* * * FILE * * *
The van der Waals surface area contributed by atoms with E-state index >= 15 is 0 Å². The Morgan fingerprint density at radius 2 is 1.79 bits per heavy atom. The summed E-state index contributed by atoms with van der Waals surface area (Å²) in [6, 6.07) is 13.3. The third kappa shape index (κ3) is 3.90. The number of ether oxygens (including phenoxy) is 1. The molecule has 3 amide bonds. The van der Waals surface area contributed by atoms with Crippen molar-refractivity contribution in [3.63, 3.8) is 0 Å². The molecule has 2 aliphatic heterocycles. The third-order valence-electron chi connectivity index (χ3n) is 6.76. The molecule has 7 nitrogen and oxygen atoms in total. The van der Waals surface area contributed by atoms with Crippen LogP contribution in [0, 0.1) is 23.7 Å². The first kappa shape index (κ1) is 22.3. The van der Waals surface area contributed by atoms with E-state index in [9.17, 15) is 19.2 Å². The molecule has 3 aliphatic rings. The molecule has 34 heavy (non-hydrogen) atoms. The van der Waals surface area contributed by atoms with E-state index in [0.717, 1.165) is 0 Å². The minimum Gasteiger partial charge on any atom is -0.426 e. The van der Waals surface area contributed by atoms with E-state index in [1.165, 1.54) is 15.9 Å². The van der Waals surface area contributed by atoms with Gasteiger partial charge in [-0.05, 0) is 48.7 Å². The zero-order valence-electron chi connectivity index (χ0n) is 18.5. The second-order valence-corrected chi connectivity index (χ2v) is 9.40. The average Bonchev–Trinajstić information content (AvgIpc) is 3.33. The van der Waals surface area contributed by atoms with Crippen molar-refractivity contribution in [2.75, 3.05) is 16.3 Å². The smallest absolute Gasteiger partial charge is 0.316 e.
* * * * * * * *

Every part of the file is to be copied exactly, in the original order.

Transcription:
The van der Waals surface area contributed by atoms with E-state index >= 15 is 0 Å². The Morgan fingerprint density at radius 2 is 1.79 bits per heavy atom. The summed E-state index contributed by atoms with van der Waals surface area (Å²) in [6, 6.07) is 13.3. The third kappa shape index (κ3) is 3.90. The number of ether oxygens (including phenoxy) is 1. The molecule has 3 amide bonds. The van der Waals surface area contributed by atoms with Crippen molar-refractivity contribution in [3.63, 3.8) is 0 Å². The molecule has 2 aliphatic heterocycles. The third-order valence-electron chi connectivity index (χ3n) is 6.76. The molecule has 7 nitrogen and oxygen atoms in total. The van der Waals surface area contributed by atoms with Crippen LogP contribution in [0, 0.1) is 23.7 Å². The first kappa shape index (κ1) is 22.3. The van der Waals surface area contributed by atoms with E-state index in [9.17, 15) is 19.2 Å². The molecule has 3 aliphatic rings. The molecule has 34 heavy (non-hydrogen) atoms. The van der Waals surface area contributed by atoms with E-state index in [0.717, 1.165) is 0 Å². The minimum Gasteiger partial charge on any atom is -0.426 e. The van der Waals surface area contributed by atoms with E-state index in [1.165, 1.54) is 15.9 Å². The van der Waals surface area contributed by atoms with Gasteiger partial charge in [-0.05, 0) is 48.7 Å². The zero-order valence-electron chi connectivity index (χ0n) is 18.5. The second-order valence-corrected chi connectivity index (χ2v) is 9.40. The average Bonchev–Trinajstić information content (AvgIpc) is 3.33. The van der Waals surface area contributed by atoms with Crippen molar-refractivity contribution in [2.75, 3.05) is 16.3 Å². The smallest absolute Gasteiger partial charge is 0.316 e.